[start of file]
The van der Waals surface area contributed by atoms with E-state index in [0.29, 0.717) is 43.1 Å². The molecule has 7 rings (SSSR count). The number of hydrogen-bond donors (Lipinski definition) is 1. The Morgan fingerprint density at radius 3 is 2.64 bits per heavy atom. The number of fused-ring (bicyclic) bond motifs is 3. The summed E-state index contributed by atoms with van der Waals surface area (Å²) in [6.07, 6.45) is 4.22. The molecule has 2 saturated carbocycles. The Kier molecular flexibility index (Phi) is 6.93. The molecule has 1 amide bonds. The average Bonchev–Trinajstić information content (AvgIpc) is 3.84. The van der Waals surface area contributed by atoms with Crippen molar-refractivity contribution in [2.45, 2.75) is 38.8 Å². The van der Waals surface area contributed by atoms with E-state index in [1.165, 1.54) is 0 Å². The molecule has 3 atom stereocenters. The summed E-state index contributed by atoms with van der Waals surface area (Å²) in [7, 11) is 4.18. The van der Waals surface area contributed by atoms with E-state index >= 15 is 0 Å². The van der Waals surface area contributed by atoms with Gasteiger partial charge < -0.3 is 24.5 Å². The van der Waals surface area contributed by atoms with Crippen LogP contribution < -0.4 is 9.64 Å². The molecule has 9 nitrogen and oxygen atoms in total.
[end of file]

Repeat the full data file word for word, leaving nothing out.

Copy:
The van der Waals surface area contributed by atoms with E-state index in [0.29, 0.717) is 43.1 Å². The molecule has 7 rings (SSSR count). The number of hydrogen-bond donors (Lipinski definition) is 1. The Morgan fingerprint density at radius 3 is 2.64 bits per heavy atom. The number of fused-ring (bicyclic) bond motifs is 3. The summed E-state index contributed by atoms with van der Waals surface area (Å²) in [6.07, 6.45) is 4.22. The molecule has 2 saturated carbocycles. The Kier molecular flexibility index (Phi) is 6.93. The molecule has 1 amide bonds. The average Bonchev–Trinajstić information content (AvgIpc) is 3.84. The van der Waals surface area contributed by atoms with Crippen molar-refractivity contribution in [2.45, 2.75) is 38.8 Å². The van der Waals surface area contributed by atoms with E-state index in [1.165, 1.54) is 0 Å². The molecule has 3 atom stereocenters. The summed E-state index contributed by atoms with van der Waals surface area (Å²) in [7, 11) is 4.18. The van der Waals surface area contributed by atoms with E-state index >= 15 is 0 Å². The van der Waals surface area contributed by atoms with Gasteiger partial charge < -0.3 is 24.5 Å². The van der Waals surface area contributed by atoms with Crippen LogP contribution < -0.4 is 9.64 Å². The molecule has 9 nitrogen and oxygen atoms in total.